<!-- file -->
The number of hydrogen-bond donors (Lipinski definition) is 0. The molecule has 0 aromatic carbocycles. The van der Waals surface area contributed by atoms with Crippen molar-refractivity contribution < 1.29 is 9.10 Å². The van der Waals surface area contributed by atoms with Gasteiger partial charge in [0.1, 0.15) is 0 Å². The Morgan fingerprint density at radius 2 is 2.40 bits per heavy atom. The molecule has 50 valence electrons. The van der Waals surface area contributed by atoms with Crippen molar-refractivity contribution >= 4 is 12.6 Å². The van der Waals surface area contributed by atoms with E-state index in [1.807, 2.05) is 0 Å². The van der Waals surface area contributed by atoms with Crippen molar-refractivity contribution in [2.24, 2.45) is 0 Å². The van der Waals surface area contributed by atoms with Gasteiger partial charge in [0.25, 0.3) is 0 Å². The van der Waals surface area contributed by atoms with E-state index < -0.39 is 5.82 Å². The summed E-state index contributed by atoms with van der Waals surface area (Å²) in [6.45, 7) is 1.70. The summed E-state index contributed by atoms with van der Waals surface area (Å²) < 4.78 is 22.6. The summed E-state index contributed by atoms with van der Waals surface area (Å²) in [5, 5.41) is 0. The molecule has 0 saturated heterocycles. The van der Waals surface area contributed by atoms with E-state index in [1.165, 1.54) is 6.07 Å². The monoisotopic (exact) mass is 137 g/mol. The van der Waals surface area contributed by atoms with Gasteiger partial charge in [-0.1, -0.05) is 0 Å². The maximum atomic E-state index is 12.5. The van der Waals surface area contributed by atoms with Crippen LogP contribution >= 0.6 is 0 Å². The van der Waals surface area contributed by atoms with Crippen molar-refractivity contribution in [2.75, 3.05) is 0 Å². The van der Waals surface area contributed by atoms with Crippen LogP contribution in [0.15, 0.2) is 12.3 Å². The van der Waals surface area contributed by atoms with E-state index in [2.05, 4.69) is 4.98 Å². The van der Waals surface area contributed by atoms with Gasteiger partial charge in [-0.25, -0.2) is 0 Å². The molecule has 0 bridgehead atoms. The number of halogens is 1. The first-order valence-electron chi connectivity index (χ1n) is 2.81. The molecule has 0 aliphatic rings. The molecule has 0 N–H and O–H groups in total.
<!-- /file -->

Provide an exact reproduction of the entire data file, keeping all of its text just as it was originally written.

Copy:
The number of hydrogen-bond donors (Lipinski definition) is 0. The molecule has 0 aromatic carbocycles. The van der Waals surface area contributed by atoms with Crippen molar-refractivity contribution < 1.29 is 9.10 Å². The van der Waals surface area contributed by atoms with Gasteiger partial charge in [0.1, 0.15) is 0 Å². The Morgan fingerprint density at radius 2 is 2.40 bits per heavy atom. The molecule has 50 valence electrons. The van der Waals surface area contributed by atoms with Crippen molar-refractivity contribution >= 4 is 12.6 Å². The van der Waals surface area contributed by atoms with E-state index in [1.807, 2.05) is 0 Å². The van der Waals surface area contributed by atoms with Crippen molar-refractivity contribution in [2.24, 2.45) is 0 Å². The van der Waals surface area contributed by atoms with Gasteiger partial charge in [0.25, 0.3) is 0 Å². The van der Waals surface area contributed by atoms with E-state index < -0.39 is 5.82 Å². The summed E-state index contributed by atoms with van der Waals surface area (Å²) in [6.45, 7) is 1.70. The summed E-state index contributed by atoms with van der Waals surface area (Å²) < 4.78 is 22.6. The summed E-state index contributed by atoms with van der Waals surface area (Å²) in [5, 5.41) is 0. The molecule has 0 saturated heterocycles. The van der Waals surface area contributed by atoms with E-state index in [1.165, 1.54) is 6.07 Å². The monoisotopic (exact) mass is 137 g/mol. The van der Waals surface area contributed by atoms with Gasteiger partial charge in [-0.1, -0.05) is 0 Å². The maximum atomic E-state index is 12.5. The van der Waals surface area contributed by atoms with Crippen LogP contribution >= 0.6 is 0 Å². The van der Waals surface area contributed by atoms with Crippen molar-refractivity contribution in [2.75, 3.05) is 0 Å². The van der Waals surface area contributed by atoms with Crippen LogP contribution in [0.15, 0.2) is 12.3 Å². The van der Waals surface area contributed by atoms with E-state index in [2.05, 4.69) is 4.98 Å². The van der Waals surface area contributed by atoms with Gasteiger partial charge in [-0.25, -0.2) is 0 Å². The molecule has 0 bridgehead atoms. The number of halogens is 1. The first-order valence-electron chi connectivity index (χ1n) is 2.81. The molecule has 0 aliphatic rings. The molecule has 0 N–H and O–H groups in total.